Synagogues are complex, highly significant and polyvalent spaces of religious, social, economic, architectural, and artistic developments in Jewish culture. At the same time, they reveal the interdependencies on the surrounding cultures. Ever since the Shoah, historic synagogues especially in Europe have gained high importance as focal points of remembrance and education.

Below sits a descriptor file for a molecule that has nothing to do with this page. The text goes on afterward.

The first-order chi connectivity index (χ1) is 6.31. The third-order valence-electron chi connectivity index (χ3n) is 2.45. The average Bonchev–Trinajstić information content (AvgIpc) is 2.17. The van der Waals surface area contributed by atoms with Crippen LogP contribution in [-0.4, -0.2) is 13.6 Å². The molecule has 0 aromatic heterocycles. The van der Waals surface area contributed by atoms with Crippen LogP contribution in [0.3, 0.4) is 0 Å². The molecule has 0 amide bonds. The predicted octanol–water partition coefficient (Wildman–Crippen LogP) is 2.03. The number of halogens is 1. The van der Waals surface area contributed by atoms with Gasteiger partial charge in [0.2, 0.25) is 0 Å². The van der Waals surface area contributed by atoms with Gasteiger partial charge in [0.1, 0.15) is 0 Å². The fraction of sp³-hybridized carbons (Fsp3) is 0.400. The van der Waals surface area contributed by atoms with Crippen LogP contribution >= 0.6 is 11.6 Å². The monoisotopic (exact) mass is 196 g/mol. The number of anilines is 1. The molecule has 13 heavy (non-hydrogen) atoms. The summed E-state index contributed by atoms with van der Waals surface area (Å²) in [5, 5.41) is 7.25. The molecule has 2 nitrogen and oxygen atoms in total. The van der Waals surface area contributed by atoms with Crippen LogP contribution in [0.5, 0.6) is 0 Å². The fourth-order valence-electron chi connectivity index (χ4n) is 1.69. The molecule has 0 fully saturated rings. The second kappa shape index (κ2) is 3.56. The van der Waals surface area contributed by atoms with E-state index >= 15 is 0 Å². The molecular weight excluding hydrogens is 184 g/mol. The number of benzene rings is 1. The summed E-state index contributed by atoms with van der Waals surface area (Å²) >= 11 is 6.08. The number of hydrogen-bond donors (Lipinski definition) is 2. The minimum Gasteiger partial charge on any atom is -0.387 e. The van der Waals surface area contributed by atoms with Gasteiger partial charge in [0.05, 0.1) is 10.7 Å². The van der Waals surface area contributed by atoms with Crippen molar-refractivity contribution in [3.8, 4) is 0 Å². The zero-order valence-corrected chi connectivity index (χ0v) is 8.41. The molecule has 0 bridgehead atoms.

This volume presents selected papers of the 3rd International Congress on Jewish architecture “Synagogue and Museum.” The conference at the Technische Universität Braunschweig focused on examining the worldwide phenomenon of synagogues in and as museums within an interdisciplinary perspective. The papers discuss theoretical and historical approaches as well as practical examples from Austria, Brazil, Georgia, Germany, Hungary, Israel, Poland, Russia and the USA.